- Paperback: 203 pages
- Publisher: New View Pubns; 2nd prt. edition (September 1, 1997)
- Language: English
- ISBN-10: 0944337392
- ISBN-13: 978-0944337394
- Product Dimensions: 6.2 x 0.5 x 9.2 inches
- Shipping Weight: 12.8 ounces
- Average Customer Review: 11 customer reviews
- Amazon Best Sellers Rank: #1,106,487 in Books (See Top 100 in Books)
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The Habit of Thought: From Socratic Seminars to Socratic Practice 2nd prt. Edition
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I am impressed...I like the common-sense practicality combined with high pedagogical ideals. -- Eva Brann, Dean, St. John's College and author of The Paradoxes of Education in a Republic.
Michael Strong's ideas made me the teacher I am today. Socratic Practice gives meaning and relevance not only to our curricular studies within the school, but also to our out-of-school lives. -- Elaine Griffin, 1995 National Teacher of the Year.
About the Author
Michael Strong is a member of the National Paideia Faculty and Director of the Center for Socratic Practice at the Judson Montessori School in San Antonio, Texas.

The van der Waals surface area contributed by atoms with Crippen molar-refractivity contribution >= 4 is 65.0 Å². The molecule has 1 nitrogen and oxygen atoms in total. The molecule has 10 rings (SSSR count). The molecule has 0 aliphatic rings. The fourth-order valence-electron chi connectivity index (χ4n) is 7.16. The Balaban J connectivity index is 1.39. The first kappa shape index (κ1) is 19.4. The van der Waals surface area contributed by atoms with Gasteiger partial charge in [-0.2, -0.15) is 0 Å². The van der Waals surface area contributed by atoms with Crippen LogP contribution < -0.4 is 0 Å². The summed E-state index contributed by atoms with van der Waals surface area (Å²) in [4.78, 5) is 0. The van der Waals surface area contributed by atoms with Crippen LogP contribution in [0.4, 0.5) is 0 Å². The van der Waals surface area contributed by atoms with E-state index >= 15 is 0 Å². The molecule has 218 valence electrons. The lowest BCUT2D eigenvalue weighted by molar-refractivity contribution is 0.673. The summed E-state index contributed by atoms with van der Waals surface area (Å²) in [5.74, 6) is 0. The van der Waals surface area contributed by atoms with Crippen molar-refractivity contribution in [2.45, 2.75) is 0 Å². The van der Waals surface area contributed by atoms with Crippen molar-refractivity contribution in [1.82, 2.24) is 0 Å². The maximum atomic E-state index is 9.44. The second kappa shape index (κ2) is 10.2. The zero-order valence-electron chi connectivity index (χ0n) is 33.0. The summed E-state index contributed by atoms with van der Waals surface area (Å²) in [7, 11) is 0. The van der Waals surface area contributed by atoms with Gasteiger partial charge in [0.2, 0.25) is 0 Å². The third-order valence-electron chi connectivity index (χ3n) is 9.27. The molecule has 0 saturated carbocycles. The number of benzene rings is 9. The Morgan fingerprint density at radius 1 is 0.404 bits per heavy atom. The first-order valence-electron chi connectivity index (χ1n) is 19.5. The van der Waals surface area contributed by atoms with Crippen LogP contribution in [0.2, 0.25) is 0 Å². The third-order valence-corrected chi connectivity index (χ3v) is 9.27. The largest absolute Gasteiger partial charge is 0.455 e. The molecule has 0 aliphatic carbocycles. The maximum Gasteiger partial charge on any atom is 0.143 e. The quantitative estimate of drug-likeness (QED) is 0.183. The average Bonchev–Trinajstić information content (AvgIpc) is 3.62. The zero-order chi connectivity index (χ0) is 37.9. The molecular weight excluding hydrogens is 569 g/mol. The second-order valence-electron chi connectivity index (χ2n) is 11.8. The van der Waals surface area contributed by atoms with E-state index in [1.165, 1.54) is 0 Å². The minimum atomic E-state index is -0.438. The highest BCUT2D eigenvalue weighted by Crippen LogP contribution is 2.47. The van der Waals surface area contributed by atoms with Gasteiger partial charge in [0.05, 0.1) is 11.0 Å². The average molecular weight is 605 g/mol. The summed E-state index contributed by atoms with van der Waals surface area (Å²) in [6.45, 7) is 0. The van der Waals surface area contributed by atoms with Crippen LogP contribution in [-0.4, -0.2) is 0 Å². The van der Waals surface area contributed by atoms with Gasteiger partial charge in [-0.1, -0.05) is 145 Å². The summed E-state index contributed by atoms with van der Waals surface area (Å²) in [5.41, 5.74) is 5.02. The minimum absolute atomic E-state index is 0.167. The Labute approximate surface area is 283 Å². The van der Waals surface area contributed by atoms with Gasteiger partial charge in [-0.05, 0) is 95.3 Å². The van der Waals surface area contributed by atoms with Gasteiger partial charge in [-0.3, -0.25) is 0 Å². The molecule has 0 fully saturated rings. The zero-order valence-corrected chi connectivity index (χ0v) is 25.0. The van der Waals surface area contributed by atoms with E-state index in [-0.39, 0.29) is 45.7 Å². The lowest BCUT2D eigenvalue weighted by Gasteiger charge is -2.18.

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Strong's second assumption is that true learning means learning how to think ... about everything that one encounters, and that people only truly learn what they are interested in, so that students should be allowed [encouraged] to pursue their own trains of thought, but (since he advocates beginning this process in 4th grade) most classes will do this best if their conversation is focused on understanding a text (which is why he calls this Socratic "Practice" rather than "Seminar").
He weaves these themes together with clear illustrations and practical suggestions into a book that would revolutionize education if it were followed.
I highly recommend this for teachers, and especially teachers and students of education. I warn parents and students in conventional schools, however: This book could foster discontent with the status quo!
Additionally, my eldest daughter is a public school teacher and I know this book will help her to enable her students to find ways of knowing, ways of discussing, and a more mature understanding of themselves as sentient beings capable of informed judgments.
This book sits next to How to Read Literature Like a Professor (Foster) as two of my top ten.